Internet Browsers have come together to create the most awesome atomic power to save all HTML codes and on the other side, the new HTML5 with full RIA technologies destroyer has come to mess things around. Make your bets people, this fight is going to be vicious!
It would obviously be Internet Browsers the winners given the time, but right now, HTML5 is winning the battle. Never the less, there are some browsers way ahead of the game (Safari), whilst others have an intermediate (Firefox) or have a poor support (Internet Explorer).
This topic has become a headache to all PSD to HTML coders because theme designers must make sure it function on the 5 Internet Browsers which is a real challenge alone, and now with this new release there is nothing left other than wait.
There are some browsers testers you can find out there, such as:
The HTML5 test, score an indication of how well your browser supports the upcoming HTML5 standard and related specifications. It does not try to test all of the new features offered by it, nor does it try to test the functionality of each feature. It was created by Niels Leenheer and developed at Github.
FindMeByIP.com a simple app which reveals your browsers’ support for CSS3 and HTML5 features through an easy to read format. On this site you can find some browsers statics to know how are they working out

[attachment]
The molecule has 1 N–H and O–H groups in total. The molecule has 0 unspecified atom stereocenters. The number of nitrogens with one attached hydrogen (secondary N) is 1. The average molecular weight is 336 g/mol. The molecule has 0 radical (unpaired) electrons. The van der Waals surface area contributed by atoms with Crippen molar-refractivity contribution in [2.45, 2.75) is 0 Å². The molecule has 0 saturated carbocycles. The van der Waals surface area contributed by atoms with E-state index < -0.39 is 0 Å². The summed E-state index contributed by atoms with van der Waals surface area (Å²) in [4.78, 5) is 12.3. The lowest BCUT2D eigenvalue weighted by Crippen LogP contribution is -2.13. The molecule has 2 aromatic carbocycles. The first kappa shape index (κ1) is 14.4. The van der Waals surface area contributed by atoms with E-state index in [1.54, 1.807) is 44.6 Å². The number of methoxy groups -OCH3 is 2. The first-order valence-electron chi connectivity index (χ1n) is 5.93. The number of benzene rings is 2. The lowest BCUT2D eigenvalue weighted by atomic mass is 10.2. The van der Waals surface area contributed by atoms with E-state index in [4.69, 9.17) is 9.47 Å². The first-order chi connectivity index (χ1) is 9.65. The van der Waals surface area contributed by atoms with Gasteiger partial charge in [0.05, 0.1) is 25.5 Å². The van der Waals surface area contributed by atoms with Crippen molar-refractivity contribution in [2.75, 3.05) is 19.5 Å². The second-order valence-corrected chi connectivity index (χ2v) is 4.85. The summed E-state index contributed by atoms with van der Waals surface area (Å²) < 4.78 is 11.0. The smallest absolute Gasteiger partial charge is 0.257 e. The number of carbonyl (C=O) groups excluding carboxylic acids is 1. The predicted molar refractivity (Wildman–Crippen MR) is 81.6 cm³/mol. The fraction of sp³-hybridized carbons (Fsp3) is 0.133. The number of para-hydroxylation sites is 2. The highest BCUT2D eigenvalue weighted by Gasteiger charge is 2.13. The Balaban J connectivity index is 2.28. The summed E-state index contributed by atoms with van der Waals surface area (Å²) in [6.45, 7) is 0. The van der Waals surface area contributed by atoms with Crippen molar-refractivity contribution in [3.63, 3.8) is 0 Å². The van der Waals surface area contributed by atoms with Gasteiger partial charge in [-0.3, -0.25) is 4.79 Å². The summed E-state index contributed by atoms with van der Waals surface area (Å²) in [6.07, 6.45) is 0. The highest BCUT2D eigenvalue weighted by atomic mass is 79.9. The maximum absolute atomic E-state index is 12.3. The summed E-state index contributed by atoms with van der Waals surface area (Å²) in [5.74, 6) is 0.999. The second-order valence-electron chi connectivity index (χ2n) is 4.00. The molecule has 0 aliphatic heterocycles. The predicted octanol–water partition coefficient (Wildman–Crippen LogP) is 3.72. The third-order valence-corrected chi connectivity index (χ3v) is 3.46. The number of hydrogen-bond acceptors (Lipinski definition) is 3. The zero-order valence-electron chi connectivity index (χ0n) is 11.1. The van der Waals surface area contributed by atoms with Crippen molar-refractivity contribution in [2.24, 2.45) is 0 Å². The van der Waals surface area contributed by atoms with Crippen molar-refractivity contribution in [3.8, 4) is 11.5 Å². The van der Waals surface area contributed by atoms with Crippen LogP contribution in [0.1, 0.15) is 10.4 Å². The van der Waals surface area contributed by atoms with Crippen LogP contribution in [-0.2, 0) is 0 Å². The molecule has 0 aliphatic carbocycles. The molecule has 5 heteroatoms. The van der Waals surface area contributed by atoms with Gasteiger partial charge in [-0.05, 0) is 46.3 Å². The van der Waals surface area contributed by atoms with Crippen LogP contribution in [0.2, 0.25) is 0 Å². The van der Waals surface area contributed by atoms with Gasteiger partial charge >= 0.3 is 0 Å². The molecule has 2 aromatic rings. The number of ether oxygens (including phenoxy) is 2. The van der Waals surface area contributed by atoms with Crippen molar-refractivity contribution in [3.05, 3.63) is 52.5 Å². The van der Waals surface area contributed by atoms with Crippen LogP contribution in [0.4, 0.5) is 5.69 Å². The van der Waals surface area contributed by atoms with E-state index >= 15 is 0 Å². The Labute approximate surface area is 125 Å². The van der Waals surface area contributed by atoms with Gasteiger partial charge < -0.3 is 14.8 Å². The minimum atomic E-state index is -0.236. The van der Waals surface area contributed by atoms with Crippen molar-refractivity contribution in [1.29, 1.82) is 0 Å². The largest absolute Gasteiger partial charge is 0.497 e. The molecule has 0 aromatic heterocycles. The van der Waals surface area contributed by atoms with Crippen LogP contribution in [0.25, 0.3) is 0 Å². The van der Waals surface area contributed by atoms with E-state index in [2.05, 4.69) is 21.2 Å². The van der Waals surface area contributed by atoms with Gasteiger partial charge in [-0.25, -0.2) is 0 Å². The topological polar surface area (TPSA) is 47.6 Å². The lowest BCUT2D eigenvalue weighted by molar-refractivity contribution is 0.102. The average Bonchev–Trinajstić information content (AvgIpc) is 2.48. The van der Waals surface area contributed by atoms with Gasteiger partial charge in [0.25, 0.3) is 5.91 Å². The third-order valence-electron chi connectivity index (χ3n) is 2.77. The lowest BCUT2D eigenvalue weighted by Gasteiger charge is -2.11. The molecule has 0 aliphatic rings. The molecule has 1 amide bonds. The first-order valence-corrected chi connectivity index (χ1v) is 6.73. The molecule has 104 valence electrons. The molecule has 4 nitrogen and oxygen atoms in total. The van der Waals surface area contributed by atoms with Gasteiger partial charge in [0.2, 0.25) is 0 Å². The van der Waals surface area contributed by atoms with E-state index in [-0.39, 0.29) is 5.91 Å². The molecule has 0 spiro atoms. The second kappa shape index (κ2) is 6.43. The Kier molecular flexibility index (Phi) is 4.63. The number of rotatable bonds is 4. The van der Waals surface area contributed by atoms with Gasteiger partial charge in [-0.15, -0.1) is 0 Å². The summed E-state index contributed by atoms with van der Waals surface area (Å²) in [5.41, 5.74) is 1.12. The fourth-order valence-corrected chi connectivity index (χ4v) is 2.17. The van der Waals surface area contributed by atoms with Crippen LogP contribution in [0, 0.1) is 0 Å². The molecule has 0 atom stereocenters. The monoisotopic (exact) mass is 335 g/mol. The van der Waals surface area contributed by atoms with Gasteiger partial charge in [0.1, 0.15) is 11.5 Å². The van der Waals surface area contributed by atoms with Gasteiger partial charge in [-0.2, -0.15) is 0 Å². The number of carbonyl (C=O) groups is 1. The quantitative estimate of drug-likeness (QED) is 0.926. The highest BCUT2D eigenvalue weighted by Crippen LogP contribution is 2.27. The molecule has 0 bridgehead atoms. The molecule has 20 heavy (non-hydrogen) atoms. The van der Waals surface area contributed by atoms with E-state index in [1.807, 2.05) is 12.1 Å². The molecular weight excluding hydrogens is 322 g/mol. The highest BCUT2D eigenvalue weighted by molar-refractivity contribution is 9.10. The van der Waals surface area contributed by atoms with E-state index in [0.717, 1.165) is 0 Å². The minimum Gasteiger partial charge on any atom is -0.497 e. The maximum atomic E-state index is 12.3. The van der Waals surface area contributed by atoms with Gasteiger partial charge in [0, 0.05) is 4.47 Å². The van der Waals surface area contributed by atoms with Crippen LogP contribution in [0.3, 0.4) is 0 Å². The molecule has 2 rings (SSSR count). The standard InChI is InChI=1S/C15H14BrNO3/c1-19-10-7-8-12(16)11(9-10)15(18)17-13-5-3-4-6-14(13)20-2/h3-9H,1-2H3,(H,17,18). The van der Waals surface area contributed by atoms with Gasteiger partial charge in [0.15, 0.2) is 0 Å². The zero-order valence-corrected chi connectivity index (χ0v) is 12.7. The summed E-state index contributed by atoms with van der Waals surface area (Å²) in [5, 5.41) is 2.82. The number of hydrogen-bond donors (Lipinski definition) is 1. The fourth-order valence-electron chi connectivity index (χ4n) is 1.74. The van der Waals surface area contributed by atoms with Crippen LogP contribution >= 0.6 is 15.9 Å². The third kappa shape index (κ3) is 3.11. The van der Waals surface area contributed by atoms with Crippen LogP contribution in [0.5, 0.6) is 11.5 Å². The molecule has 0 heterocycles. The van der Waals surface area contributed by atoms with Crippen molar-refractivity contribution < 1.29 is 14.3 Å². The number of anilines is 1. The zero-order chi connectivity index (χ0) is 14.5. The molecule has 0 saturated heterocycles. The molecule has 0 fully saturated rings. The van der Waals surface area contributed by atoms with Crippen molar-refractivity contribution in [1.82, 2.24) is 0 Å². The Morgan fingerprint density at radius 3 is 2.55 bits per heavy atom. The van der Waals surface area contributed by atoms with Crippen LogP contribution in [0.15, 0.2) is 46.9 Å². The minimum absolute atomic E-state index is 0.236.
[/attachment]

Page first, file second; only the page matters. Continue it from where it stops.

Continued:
And for those who do not understand anything on the tables, here is a little translation:
- Internet Explorer does support font-face, it also display a marked lack of support for almost every kind of advanced/progressive feature. Hopefully the IE team will be able to look at this in a future release, for now it still gives our coders a headache for how much you cannot do with it, remember we have to get IE6 to 1%!
- Firefox has good support for features that you might be looking to use in your client work on a day-to-day basis, font-face, box-shadow, rgba() and border-radius all work nicely. It implements the first public draft of the Geolocation specification from the W3C.
- Opera only support authors to specify multiple media resources for media elements. It does not represent anything on its own. It is used for plug-in content. Represents a resolution-dependent bitmap canvas, which can be used for rendering graphs, game graphics, or other visual images on the fly.
How is your browser working out for you?